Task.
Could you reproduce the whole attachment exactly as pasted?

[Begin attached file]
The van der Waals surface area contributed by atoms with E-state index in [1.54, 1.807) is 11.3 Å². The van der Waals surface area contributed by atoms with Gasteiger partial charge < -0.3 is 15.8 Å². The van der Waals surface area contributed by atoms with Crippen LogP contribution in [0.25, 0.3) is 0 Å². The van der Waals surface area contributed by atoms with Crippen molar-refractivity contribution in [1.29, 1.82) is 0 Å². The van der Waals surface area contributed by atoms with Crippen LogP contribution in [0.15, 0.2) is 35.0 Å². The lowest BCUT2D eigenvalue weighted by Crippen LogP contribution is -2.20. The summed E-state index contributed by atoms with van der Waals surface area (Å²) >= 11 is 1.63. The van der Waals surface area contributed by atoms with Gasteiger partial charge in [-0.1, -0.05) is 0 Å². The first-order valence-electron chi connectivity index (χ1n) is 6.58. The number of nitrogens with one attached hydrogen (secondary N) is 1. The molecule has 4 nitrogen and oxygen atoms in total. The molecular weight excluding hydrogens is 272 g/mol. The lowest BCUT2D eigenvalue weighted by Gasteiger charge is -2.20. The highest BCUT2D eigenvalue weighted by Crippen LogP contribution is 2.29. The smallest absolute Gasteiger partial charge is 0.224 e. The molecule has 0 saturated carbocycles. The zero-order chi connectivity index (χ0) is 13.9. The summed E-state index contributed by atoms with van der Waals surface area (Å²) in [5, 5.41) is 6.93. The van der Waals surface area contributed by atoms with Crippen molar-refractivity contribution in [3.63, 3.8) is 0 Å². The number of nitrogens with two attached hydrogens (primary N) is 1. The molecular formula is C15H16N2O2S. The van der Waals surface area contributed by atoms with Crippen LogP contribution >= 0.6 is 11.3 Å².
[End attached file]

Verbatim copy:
The van der Waals surface area contributed by atoms with E-state index in [1.54, 1.807) is 11.3 Å². The van der Waals surface area contributed by atoms with Gasteiger partial charge < -0.3 is 15.8 Å². The van der Waals surface area contributed by atoms with Crippen LogP contribution in [0.25, 0.3) is 0 Å². The van der Waals surface area contributed by atoms with Crippen molar-refractivity contribution in [1.29, 1.82) is 0 Å². The van der Waals surface area contributed by atoms with Crippen LogP contribution in [0.15, 0.2) is 35.0 Å². The lowest BCUT2D eigenvalue weighted by Crippen LogP contribution is -2.20. The summed E-state index contributed by atoms with van der Waals surface area (Å²) >= 11 is 1.63. The van der Waals surface area contributed by atoms with Gasteiger partial charge in [-0.1, -0.05) is 0 Å². The first-order valence-electron chi connectivity index (χ1n) is 6.58. The number of nitrogens with one attached hydrogen (secondary N) is 1. The molecule has 4 nitrogen and oxygen atoms in total. The molecular weight excluding hydrogens is 272 g/mol. The lowest BCUT2D eigenvalue weighted by Gasteiger charge is -2.20. The highest BCUT2D eigenvalue weighted by Crippen LogP contribution is 2.29. The smallest absolute Gasteiger partial charge is 0.224 e. The molecule has 0 saturated carbocycles. The zero-order chi connectivity index (χ0) is 13.9. The summed E-state index contributed by atoms with van der Waals surface area (Å²) in [5, 5.41) is 6.93. The van der Waals surface area contributed by atoms with Crippen molar-refractivity contribution in [3.63, 3.8) is 0 Å². The number of nitrogens with two attached hydrogens (primary N) is 1. The molecular formula is C15H16N2O2S. The van der Waals surface area contributed by atoms with Crippen LogP contribution >= 0.6 is 11.3 Å².